The point being not only that these people are doing good work (and, by the way, Theroux notes that when in 2011 Unanue worked with Barack Obama on an Hispanic education initiative, he did not receive the mountains of leftist criticism he received for his recent DC appearance), they are offering Pope Francis lessons he badly needs to learn.
They are showing him that capitalism is not materialism, that, in fact, the philosophy at the heart of capitalism is the opposite of materialism, and that his criticism of capitalism – and, by association, seeming embrace of state-run collectivism and “regulation” – is precisely the wrong approach to expand peaceful coexistence, good health, and spiritual liberty.
While Francis has not explicitly called for communism or socialism by name, he has embraced many of the primary collectivist tenets, and has promoted them in another, even less endearing way. He has lead people to an implied collectivist conclusion by insinuating that Natural Rights based market freedom is, somehow, sinful, and destructive to the world.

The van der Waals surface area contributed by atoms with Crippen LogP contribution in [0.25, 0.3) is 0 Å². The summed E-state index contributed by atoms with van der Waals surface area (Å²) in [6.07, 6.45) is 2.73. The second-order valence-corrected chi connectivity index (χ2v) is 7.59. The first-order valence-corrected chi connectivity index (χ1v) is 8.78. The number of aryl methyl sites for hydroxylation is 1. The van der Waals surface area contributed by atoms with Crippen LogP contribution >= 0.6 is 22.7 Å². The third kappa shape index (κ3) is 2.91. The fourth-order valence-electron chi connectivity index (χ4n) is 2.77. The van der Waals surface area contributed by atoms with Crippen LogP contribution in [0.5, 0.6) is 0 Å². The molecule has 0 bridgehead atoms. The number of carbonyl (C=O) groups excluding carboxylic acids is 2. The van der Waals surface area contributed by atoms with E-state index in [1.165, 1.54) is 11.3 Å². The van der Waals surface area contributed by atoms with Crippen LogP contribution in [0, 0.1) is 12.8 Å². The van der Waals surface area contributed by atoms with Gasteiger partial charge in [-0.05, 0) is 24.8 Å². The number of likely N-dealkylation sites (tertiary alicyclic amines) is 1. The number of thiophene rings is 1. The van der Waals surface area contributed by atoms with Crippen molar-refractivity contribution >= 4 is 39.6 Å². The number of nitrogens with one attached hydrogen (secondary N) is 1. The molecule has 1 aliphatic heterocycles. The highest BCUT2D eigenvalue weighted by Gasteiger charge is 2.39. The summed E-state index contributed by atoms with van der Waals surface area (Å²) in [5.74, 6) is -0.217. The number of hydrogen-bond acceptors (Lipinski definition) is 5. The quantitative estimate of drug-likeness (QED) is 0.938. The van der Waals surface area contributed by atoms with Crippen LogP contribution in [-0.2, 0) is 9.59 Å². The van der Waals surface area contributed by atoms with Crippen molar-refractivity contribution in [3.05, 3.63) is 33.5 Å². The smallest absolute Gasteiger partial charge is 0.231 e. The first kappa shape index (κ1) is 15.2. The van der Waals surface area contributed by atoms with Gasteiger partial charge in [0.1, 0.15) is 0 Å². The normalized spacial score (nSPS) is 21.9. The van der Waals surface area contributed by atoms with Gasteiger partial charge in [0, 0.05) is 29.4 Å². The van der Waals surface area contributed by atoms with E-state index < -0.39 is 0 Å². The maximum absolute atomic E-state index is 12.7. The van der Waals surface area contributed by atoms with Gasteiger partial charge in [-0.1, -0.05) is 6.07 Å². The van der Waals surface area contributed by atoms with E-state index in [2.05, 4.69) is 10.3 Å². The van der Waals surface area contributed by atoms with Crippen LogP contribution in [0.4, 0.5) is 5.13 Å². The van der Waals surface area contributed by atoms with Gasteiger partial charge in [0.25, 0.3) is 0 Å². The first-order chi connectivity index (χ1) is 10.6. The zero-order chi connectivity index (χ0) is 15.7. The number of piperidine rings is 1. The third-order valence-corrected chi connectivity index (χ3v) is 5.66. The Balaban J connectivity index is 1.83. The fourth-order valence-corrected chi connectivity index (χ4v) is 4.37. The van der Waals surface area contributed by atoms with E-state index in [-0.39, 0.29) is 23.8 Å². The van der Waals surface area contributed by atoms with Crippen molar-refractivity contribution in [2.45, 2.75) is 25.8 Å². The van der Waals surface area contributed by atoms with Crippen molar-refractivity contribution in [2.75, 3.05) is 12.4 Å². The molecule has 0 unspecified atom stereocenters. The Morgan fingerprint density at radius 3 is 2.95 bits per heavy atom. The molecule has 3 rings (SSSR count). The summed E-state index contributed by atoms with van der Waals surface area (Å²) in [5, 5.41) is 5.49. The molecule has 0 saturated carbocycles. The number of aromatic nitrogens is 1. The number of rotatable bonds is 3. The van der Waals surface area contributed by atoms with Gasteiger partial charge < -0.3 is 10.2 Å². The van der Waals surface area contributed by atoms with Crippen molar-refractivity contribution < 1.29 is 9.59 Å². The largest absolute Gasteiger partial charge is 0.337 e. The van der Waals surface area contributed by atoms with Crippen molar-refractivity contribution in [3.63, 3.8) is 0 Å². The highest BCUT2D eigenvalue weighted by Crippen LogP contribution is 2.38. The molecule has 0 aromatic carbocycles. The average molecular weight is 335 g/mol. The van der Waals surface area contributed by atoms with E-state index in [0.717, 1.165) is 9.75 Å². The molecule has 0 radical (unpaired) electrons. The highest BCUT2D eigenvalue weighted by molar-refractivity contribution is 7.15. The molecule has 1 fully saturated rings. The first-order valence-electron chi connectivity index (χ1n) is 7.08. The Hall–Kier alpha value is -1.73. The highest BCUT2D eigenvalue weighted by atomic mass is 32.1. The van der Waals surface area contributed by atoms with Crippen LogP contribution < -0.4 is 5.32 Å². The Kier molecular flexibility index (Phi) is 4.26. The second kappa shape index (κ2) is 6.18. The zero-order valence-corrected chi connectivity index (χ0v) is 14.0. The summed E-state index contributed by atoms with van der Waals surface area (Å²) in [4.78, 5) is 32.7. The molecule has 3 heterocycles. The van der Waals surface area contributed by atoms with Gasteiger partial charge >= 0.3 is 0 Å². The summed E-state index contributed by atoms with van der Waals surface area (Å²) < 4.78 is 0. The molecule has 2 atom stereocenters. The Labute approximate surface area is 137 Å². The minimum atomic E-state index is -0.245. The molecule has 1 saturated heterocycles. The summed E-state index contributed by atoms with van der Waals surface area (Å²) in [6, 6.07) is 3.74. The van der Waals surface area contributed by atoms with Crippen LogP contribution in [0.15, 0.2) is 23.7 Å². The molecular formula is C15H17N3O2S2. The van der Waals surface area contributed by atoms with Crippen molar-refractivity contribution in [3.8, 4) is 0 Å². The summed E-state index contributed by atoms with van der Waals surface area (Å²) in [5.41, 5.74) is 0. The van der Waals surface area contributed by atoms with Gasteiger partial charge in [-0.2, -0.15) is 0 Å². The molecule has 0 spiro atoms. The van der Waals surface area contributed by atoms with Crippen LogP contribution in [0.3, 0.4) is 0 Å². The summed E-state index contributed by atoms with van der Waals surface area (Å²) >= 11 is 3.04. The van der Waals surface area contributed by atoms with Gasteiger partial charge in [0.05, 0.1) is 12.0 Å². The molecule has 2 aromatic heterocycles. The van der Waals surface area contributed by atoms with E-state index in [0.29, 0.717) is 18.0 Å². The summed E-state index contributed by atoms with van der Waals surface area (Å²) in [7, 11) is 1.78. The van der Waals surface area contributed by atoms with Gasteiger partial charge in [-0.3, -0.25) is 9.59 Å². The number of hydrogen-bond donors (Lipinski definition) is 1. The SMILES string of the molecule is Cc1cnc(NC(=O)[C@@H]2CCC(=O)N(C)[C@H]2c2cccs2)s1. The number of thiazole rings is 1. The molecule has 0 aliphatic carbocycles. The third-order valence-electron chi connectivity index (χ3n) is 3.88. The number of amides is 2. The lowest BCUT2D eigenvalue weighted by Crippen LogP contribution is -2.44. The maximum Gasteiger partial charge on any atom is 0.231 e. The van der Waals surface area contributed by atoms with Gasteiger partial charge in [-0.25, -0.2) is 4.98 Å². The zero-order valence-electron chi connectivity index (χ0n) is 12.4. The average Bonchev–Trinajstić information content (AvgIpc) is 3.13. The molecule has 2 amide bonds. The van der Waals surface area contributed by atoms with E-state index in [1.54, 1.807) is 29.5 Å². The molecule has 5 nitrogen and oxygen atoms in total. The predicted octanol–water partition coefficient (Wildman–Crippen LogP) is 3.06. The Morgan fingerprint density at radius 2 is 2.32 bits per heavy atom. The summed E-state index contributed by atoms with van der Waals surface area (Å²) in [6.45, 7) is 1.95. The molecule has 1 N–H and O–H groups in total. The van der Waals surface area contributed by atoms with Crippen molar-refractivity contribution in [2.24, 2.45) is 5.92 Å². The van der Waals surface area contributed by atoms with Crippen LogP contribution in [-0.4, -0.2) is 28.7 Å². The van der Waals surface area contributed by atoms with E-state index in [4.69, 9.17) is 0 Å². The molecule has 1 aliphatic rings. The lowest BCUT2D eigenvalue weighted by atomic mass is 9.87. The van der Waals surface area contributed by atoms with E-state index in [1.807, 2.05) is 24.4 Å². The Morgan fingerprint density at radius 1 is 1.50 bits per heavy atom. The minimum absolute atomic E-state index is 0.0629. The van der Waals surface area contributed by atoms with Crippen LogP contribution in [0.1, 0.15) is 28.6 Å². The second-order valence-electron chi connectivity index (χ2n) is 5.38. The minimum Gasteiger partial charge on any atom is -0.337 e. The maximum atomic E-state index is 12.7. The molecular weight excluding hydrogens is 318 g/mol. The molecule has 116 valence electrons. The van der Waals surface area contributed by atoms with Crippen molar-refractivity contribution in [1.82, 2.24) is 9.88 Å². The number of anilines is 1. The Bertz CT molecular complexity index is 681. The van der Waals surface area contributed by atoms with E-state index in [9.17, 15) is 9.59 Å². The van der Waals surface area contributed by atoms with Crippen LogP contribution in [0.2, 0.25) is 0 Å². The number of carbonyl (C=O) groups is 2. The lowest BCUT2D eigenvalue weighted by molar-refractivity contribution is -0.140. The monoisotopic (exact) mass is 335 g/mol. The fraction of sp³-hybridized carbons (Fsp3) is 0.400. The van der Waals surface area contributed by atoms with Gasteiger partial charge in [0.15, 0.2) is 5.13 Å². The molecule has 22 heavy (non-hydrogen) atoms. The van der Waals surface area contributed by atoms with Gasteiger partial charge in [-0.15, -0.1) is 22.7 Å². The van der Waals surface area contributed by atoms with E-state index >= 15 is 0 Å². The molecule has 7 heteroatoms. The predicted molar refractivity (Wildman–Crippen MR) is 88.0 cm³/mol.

As Jack Kerwick writes for Beliefnet.com, it’s not just that Francis has not explicitly repudiated collectivism. Not decrying something does not imply that one accepts or applauds it.
The problem for Pope Francis is that he has, many times, gone out of his way to attack the fundamental precepts of markets, leaving only its antagonist – collectivism -- as the alternative within his implied worldview.
Kerwick observes that Francis has:
…referred to ours as ‘an economy of exclusion and inequality.’ ‘Today,’ he explains, ‘everything comes under the laws of competition and the survival of the fittest, where the powerful feed upon the powerless. As a consequence,’ Francis concludes, ‘masses of people find themselves excluded and marginalized: without work, without possibilities, without any means of escape.’